If your dreams of moving to Costa Rica involve action and nightlife, Atenas probably isn’t the best place for you. Most expats settle here for peace and quiet.


Province: Cartago
Population: 160,457 

cartago costa rica

Cartago is one of the oldest towns in Costa Rica and actually used to be the former capital. Thanks to an eruption of the country’s tallest active volcano, the Irazú Volcano, the town was partially destroyed in 1823. Nowadays, Cartago is a historic town filled with local character that’s more populated with Costa Ricans than expatriates.

The town hosts a massive religious pilgrimage each August to Our Lady of the Angels Basilica. Every year, the event attracts people from all over the country. Cartago residents have access to many amenities, without having to go into San José. Things like government offices, museums, and hospitals are all accessible by car or bus. There’s also an IMAX Cinema in town. For shopping, Walmart and a few natural organic stores offer lots of selection. 

Only an hour away from SJO airport, Cartago has a convenient central location with great weather. The mountain views over the Orosi Valley are stunning and make for cooler temperatures, leading it to be one of the best places to retire in Costa Rica. The mountains in Costa Rica are much more comfortable for those who don’t like the heat!

Cartago is a good choice for those who want to be surrounded by nature without sacrificing city life. There are many national parks and botanical gardens around that fit in with the lush green landscape. However, the cooler and rainier days aren’t a favourite among expats seeking a sunny escape. If you’re comfortable settling into your new Central American life without a big expat community, Cartago might be the place.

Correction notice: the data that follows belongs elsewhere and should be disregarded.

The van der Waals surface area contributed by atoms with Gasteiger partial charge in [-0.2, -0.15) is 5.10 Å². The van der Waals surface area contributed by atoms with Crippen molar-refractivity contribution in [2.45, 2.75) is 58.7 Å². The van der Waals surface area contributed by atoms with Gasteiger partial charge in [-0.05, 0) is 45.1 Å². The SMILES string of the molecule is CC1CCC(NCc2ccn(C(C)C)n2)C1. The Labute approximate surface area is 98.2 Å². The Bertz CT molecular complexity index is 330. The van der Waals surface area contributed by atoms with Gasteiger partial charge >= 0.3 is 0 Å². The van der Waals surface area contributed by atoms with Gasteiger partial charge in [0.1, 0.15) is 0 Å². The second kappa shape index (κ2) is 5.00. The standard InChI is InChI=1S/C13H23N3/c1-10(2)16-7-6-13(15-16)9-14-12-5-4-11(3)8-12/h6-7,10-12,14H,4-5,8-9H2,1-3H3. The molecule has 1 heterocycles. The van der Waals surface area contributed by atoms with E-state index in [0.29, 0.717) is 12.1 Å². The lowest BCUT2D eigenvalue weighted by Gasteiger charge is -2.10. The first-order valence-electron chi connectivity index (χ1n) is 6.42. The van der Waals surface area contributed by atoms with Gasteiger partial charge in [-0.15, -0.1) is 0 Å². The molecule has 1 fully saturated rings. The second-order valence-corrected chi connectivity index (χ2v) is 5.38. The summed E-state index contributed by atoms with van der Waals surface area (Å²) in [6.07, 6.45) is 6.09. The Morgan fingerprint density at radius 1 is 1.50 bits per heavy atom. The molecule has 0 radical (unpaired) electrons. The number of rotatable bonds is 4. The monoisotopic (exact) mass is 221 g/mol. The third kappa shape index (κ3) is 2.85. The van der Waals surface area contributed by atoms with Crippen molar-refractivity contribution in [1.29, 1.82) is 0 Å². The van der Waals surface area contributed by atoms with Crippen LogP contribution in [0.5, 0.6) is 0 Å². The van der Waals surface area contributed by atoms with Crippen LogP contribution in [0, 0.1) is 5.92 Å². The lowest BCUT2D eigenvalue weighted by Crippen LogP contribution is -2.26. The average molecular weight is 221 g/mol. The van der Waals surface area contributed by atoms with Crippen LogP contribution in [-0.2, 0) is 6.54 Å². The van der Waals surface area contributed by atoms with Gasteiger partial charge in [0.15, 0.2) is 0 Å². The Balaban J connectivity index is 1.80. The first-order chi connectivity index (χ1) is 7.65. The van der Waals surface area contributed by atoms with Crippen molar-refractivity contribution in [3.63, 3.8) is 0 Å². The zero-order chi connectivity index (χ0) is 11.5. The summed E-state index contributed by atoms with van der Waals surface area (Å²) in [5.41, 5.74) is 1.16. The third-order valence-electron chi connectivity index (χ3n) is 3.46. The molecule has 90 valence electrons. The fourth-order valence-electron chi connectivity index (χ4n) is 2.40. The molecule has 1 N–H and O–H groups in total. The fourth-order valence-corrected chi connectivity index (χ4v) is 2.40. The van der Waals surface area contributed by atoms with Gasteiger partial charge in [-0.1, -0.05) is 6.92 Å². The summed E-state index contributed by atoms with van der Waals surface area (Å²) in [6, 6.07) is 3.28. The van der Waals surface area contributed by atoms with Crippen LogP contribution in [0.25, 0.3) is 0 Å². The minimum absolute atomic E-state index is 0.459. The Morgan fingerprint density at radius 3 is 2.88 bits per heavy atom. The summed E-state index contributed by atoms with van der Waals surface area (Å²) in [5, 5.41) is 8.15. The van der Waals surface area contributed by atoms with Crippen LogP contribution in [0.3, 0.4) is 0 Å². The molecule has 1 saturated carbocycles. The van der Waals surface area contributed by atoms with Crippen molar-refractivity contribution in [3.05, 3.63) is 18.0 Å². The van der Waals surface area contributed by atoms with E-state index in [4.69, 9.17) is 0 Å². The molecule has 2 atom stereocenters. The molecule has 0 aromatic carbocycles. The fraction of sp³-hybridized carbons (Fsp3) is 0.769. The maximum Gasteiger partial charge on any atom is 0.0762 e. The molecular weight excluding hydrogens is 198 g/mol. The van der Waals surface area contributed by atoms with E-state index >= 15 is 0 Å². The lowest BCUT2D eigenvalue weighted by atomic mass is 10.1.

Province: Alajuela
Population: 17,000

live in costa rica
Grecia signage at the Big Red Church, Grecia Town Center

Picture this, a quiet escape in the foothills where every day sits around 80°F/26°C with a cool breeze. Sounds pretty great, doesn’t it? This is Grecia, a farming town perched on a volcano surrounded by mountains. Some say it’s even the cleanest city in Latin America, so it’s no wonder many see it as one of the best cities in Costa Rica!

Known to be the car capital with 63 dealerships, Grecia is a popular choice for expat life in Costa Rica. Just 30 minutes from Alajuela International Airport, Grecia has a small-town feel close to all amenities. There are several communities and neighbourhoods that are particularly popular with the expat community, including El Cajon and San Isidro

Most expats and ticos (local Costa Ricans) live in the surrounding hills taking advantage of the great real estate value in the area. Some say the real estate costs in Grecia are 30% lower than in other popular towns in Central Valley. Homes in Grecia boast great views and convenient city access. There is a huge feria in town. Other amenities, like health care, shopping malls, pharmacies, and supermarkets can be found just 20-30 mins away. 

Grecia is the perfect choice for those seeking a strong expat network but don’t want to live in a tourist destination. Because of this, the cost of living is reasonable and tourist pricing isn’t an issue.

If the mountains aren’t your thing, Grecia might not be the best fit. It’s not far from the beaches or city but makes for a quieter life surrounded by hills of coffee and sugarcane.